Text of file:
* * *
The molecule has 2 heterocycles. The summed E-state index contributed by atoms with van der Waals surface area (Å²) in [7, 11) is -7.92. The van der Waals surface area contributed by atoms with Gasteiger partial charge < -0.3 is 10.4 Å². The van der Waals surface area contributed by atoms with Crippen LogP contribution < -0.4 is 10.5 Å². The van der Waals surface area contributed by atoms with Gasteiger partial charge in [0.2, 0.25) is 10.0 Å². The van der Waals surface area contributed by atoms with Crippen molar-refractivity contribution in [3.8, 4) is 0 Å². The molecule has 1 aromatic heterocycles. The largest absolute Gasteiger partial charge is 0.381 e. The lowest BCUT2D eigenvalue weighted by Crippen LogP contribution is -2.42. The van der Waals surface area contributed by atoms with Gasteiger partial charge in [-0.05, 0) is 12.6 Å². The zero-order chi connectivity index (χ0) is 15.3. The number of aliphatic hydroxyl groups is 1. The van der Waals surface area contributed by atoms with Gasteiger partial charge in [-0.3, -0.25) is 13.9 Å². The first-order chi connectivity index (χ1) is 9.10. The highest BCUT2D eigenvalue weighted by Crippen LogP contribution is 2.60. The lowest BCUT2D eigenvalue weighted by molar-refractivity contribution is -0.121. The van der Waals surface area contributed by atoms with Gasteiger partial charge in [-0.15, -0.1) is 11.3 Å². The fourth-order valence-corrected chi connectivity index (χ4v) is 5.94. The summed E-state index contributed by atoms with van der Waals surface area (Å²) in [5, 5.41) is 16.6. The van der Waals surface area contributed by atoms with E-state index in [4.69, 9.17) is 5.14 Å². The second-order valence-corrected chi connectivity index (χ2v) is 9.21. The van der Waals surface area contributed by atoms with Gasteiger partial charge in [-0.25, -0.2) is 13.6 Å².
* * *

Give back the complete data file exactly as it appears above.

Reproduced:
The molecule has 2 heterocycles. The summed E-state index contributed by atoms with van der Waals surface area (Å²) in [7, 11) is -7.92. The van der Waals surface area contributed by atoms with Gasteiger partial charge < -0.3 is 10.4 Å². The van der Waals surface area contributed by atoms with Crippen LogP contribution < -0.4 is 10.5 Å². The van der Waals surface area contributed by atoms with Gasteiger partial charge in [0.2, 0.25) is 10.0 Å². The van der Waals surface area contributed by atoms with Crippen molar-refractivity contribution in [3.8, 4) is 0 Å². The molecule has 1 aromatic heterocycles. The largest absolute Gasteiger partial charge is 0.381 e. The lowest BCUT2D eigenvalue weighted by Crippen LogP contribution is -2.42. The van der Waals surface area contributed by atoms with Gasteiger partial charge in [-0.05, 0) is 12.6 Å². The zero-order chi connectivity index (χ0) is 15.3. The number of aliphatic hydroxyl groups is 1. The van der Waals surface area contributed by atoms with Gasteiger partial charge in [-0.3, -0.25) is 13.9 Å². The first-order chi connectivity index (χ1) is 9.10. The highest BCUT2D eigenvalue weighted by Crippen LogP contribution is 2.60. The lowest BCUT2D eigenvalue weighted by molar-refractivity contribution is -0.121. The van der Waals surface area contributed by atoms with Gasteiger partial charge in [-0.15, -0.1) is 11.3 Å². The fourth-order valence-corrected chi connectivity index (χ4v) is 5.94. The summed E-state index contributed by atoms with van der Waals surface area (Å²) in [5, 5.41) is 16.6. The van der Waals surface area contributed by atoms with E-state index in [4.69, 9.17) is 5.14 Å². The second-order valence-corrected chi connectivity index (χ2v) is 9.21. The van der Waals surface area contributed by atoms with Gasteiger partial charge in [-0.25, -0.2) is 13.6 Å².